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NEWS

The Sardinian Way

Jennifer Oechsner

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Last weekend I returned from an amazing trip to Italy. I had the great fortune to host my most recent yoga adventure on the island of Sardinia. The island was the perfect backdrop, I couldn't have asked for a more beautiful location. We spent part of the week in the charming Catelonian city of Alghero and part in the cozy beach town of Cala Gonone. We swam in the awe inspiring turquoise waters Sardinia is famous for, practiced yoga, ate, drank and explored together. It was an week filled with deliciousness, adventure and laughter. 

Being on Sardinia for a week was magical. I felt that I could easily slide into life there. I could feel the slower pace, the energy of the people and natural beauty draw me in. I loved starting my days with a walk or a run, sipping a cappuccino and taking in the surroundings. 

One of the interesting things about Sardinia is the longevity of its people. Sardinia is one of 5 "Blue Zones" in the world which are areas identified as having inhabitants that often live beyond 90. The other four are Okinawa (Japan), Nicoya (Costa Rica), Icaria (Greece) and the Seventh-day Adventist community in Loma Linda, Calif.

The secrets of the longer lives in Sardinia aren't really that surprising. Seafood is plentiful and meat has a weekly rather than daily presence in the diet. Sheep cheese is a staple and goats milk is part of the traditional diet. Sheep cheese is more nutritionally dense and much easier to digest than cheese made from cow's milk. Goats milk is high in omega-3 fatty acids and is anti-inflammatory.  Sardinians also eat what they grow and grow what they eat. Being an island, access to food from elsewhere is more costly and less accessible. As a result, sustainability reigns and eating with the seasons is the common way to go.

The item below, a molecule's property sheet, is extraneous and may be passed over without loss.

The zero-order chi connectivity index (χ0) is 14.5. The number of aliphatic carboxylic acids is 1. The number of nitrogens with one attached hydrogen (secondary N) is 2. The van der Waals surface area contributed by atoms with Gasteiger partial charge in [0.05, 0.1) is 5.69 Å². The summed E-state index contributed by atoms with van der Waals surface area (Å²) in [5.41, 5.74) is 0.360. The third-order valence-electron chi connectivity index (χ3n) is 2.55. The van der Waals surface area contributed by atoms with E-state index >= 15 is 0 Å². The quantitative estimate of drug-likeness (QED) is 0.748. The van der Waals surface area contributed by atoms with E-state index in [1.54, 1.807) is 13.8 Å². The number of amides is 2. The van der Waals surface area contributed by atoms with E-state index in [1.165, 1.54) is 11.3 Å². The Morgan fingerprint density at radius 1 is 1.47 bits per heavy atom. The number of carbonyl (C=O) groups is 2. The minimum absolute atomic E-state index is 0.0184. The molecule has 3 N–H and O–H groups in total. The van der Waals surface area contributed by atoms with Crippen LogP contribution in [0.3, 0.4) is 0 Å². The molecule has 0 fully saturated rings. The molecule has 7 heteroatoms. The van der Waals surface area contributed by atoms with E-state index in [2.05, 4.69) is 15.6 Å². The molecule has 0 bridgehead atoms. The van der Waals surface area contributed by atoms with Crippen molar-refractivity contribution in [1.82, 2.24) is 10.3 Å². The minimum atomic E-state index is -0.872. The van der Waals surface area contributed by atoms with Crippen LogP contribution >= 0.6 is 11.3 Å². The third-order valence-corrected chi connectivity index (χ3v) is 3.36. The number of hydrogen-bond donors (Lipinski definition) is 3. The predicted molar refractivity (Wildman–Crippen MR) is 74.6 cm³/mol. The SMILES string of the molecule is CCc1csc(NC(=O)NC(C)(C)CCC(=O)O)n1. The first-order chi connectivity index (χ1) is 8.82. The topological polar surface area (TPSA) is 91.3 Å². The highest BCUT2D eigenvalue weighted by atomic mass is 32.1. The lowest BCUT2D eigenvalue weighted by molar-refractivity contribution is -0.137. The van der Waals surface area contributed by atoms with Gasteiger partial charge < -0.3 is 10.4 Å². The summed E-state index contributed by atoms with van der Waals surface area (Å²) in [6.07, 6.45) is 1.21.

Another influence of the long lives of Sardininans is the inclusion of a small amount of red wine on a daily basis. The traditional red wine produced there, cannanau, is particularly high in flavanoids which are anti-inflammatory and help ward off disease including heart disease and alzheimers.

Sardinians also take things at a slower pace and live in community. Meals are an event shared with friends and family. They take time to prepare, to enjoy and linger over them. Elders are cherished and looked after. Afternoons are  quiet and slow and Sundays are more often a day of rest. I feel blessed to have experienced a small sliver of life on Sardinia and look forward to the day I can return.